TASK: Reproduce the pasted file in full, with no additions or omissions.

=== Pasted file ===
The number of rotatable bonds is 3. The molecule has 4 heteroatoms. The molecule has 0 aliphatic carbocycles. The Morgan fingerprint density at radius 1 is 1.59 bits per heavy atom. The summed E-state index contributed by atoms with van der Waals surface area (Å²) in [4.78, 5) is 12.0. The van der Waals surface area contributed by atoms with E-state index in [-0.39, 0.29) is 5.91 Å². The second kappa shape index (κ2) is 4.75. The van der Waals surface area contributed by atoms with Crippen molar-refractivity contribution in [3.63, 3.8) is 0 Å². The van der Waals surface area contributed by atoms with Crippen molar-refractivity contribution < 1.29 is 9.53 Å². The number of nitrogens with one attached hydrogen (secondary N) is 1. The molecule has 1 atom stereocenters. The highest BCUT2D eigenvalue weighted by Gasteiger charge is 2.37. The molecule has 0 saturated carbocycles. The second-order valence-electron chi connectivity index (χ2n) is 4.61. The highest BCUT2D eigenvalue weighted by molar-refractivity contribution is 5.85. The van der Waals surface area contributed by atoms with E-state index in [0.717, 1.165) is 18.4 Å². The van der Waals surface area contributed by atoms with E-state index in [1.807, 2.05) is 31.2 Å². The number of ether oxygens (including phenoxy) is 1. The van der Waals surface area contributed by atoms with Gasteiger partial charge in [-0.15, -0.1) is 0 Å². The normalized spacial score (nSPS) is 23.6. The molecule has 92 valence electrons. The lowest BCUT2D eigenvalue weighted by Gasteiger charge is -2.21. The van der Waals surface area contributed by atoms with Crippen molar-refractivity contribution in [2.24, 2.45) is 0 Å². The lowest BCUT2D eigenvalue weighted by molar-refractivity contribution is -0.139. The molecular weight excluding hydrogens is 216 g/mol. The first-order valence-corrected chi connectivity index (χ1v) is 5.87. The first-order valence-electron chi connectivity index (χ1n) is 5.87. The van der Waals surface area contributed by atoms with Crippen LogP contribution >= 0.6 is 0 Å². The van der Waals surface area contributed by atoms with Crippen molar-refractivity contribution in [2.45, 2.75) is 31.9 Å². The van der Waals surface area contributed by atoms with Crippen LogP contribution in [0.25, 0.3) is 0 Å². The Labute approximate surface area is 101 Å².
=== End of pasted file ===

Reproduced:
The number of rotatable bonds is 3. The molecule has 4 heteroatoms. The molecule has 0 aliphatic carbocycles. The Morgan fingerprint density at radius 1 is 1.59 bits per heavy atom. The summed E-state index contributed by atoms with van der Waals surface area (Å²) in [4.78, 5) is 12.0. The van der Waals surface area contributed by atoms with E-state index in [-0.39, 0.29) is 5.91 Å². The second kappa shape index (κ2) is 4.75. The van der Waals surface area contributed by atoms with Crippen molar-refractivity contribution in [3.63, 3.8) is 0 Å². The van der Waals surface area contributed by atoms with Crippen molar-refractivity contribution < 1.29 is 9.53 Å². The number of nitrogens with one attached hydrogen (secondary N) is 1. The molecule has 1 atom stereocenters. The highest BCUT2D eigenvalue weighted by Gasteiger charge is 2.37. The molecule has 0 saturated carbocycles. The second-order valence-electron chi connectivity index (χ2n) is 4.61. The highest BCUT2D eigenvalue weighted by molar-refractivity contribution is 5.85. The van der Waals surface area contributed by atoms with E-state index in [0.717, 1.165) is 18.4 Å². The van der Waals surface area contributed by atoms with E-state index in [1.807, 2.05) is 31.2 Å². The number of ether oxygens (including phenoxy) is 1. The van der Waals surface area contributed by atoms with Gasteiger partial charge in [-0.15, -0.1) is 0 Å². The normalized spacial score (nSPS) is 23.6. The molecule has 92 valence electrons. The lowest BCUT2D eigenvalue weighted by Gasteiger charge is -2.21. The van der Waals surface area contributed by atoms with Crippen molar-refractivity contribution in [2.24, 2.45) is 0 Å². The lowest BCUT2D eigenvalue weighted by molar-refractivity contribution is -0.139. The molecular weight excluding hydrogens is 216 g/mol. The first-order valence-corrected chi connectivity index (χ1v) is 5.87. The first-order valence-electron chi connectivity index (χ1n) is 5.87. The van der Waals surface area contributed by atoms with Crippen LogP contribution >= 0.6 is 0 Å². The van der Waals surface area contributed by atoms with Crippen molar-refractivity contribution in [2.45, 2.75) is 31.9 Å². The van der Waals surface area contributed by atoms with Crippen LogP contribution in [0.25, 0.3) is 0 Å². The Labute approximate surface area is 101 Å².